The mischief which the ordinance was intended to remedy is one that had fallen under the cognizance of the courts long before its enactment. In Cohen v. Mayor of City of New York ( 113 N.Y. 532) the court said: "The storing of the wagon in the highway was a nuisance. The primary use of a highway is for the purpose of permitting the passing and repassing of the public, and it is entitled to the unobstructed and uninterrupted use of the entire width of the highway for that purpose, under temporary exceptions as to deposits for building purposes, and to load and unload wagons, and receive and take away property for or in the interest of the owner of the adjoining premises, which, it is not now necessary to more specifically enumerate."
The propriety and reasonableness of the remedy provided for by this ordinance is clearly justified under the reasoning of the court in Colon v. Lisk ( 13 A.D. 195; affd., 153 N.Y. 188), wherein the court said: "It is the established doctrine of these cases that it is no objection to such legislation that the property forfeited is innocent and harmless of itself, or that the owner may not have consented to its use for the unlawful purpose. The right exists in the Legislature to declare it a nuisance and, in some cases, direct its summary destruction without judicial process. * * * Assuming it to be a fact that an innocent owner may suffer, does not necessarily render such a statute unconstitutional. * * * It is settled law that a temporary seizure of property without process, to be held to await subsequent judicial action in respect thereto, violates no provision of the Constitution."
In the case of Colon v. Lisk ( 153 N.Y. 188) the statute under consideration was held unconstitutional as class legislation and as amounting to an oppressive and unauthorized confiscation of private property for the mere protection of private rights. The court said (at p. 198) that the statute under consideration in no manner attempted "to protect any public interest, or defend any public right. Nor is it calculated to accomplish that end, but under the guise of a pretended police regulation, it arbitrarily invades personal rights and private property." The court, however, recognized the validity generally of legislation intended to protect the public interest in the following language: "It is within the province of the Legislature to determine what laws are needed for the protection of the public, and so long as its measures are calculated and appropriate to accomplish that end, its discretion may not be reviewed by the courts." (P. 196.)
The case of Lawton v. Steel ( 119 N.Y. 226; affd., 152 U.S. 133, 137, 138) is ample authority for sustaining the validity of the ordinance which is here under consideration. The statute in the Lawton case declared that any net found in or upon any of the waters of this State, or upon the shores or islands in any waters of this State, in violation of any existing or hereafter enacted statutes or laws for the protection of fish, a nuisance, and authorized its summary abatement and destruction by any person, and made it the duty of every fish protector and constable to seize and remove and forthwith destroy the same. The court said:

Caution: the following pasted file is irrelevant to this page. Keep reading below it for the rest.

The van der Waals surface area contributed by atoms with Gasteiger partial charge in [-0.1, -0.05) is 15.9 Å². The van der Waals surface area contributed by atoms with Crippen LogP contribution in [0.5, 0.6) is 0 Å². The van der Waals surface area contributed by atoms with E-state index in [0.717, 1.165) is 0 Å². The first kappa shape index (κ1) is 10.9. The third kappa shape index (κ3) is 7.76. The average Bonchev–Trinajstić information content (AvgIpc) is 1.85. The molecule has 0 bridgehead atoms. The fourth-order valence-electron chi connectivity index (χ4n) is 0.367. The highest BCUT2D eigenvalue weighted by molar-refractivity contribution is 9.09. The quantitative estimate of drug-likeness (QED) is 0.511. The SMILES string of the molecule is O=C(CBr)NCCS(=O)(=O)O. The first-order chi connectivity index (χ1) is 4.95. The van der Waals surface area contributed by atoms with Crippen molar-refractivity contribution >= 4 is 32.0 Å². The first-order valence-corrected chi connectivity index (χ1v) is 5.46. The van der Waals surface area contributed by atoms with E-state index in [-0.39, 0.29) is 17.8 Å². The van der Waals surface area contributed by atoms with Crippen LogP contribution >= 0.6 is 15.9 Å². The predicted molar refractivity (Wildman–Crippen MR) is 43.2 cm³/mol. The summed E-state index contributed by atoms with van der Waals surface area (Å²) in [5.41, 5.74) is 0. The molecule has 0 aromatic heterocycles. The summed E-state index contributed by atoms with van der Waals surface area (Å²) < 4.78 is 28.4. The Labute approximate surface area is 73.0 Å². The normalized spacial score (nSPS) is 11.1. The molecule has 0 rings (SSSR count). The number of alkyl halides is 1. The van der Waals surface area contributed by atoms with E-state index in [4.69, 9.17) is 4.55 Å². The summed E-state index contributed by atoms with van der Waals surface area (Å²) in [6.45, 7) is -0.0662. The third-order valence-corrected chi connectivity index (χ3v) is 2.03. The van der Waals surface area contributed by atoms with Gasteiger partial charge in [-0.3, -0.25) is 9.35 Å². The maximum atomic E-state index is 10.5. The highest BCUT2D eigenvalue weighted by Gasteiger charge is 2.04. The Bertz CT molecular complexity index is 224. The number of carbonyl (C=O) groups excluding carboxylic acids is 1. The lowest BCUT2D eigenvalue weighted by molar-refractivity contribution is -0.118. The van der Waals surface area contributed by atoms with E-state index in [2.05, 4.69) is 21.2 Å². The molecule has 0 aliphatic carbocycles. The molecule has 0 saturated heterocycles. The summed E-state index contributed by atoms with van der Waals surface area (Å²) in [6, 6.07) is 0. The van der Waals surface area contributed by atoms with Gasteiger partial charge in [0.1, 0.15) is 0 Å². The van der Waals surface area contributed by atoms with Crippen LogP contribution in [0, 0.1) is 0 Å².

"The act in question declares that nets set in certain waters are public nuisances, and authorizes their summary destruction. The statute declares and defines a new species of public nuisance, not known to the common law, nor declared to be such by any prior statute. But we know of no limitation of legislative power which precludes the legislature from enlarging the category of public nuisances, or from declaring places or property used to the detriment of public interests or to the injury of the health, morals or welfare of the community, public nuisances, although not such at the common law," and (at p. 235):
"It is insisted that the destruction of nets by an individual, or by an executive officer so authorized, without any judicial proceeding, is a deprivation of the owner of the nets of his property, without due process of law, in contravention of the Constitution. The right of summary abatement of nuisances without judicial process or proceeding, was an established principle of the common law long before the adoption of our Constitution, and it has never been supposed that this common-law principle was abrogated by the provision for the protection of life, liberty and property in our state Constitution, although the exercise of the right might result in the destruction of property. * * *
"`The acknowledged police power of a state often extends to the destruction of property. A nuisance may be abated. Every thing prejudicial to the health and morals of a city may be removed."
"These authorities sufficiently establish the proposition that the constitutional guaranty does not take away the common-law right of abatement of nuisances by summary proceedings, without judicial trial or process." (P. 237.)
Judgment is, therefore, rendered in favor of the defendants dismissing the complaint, with costs.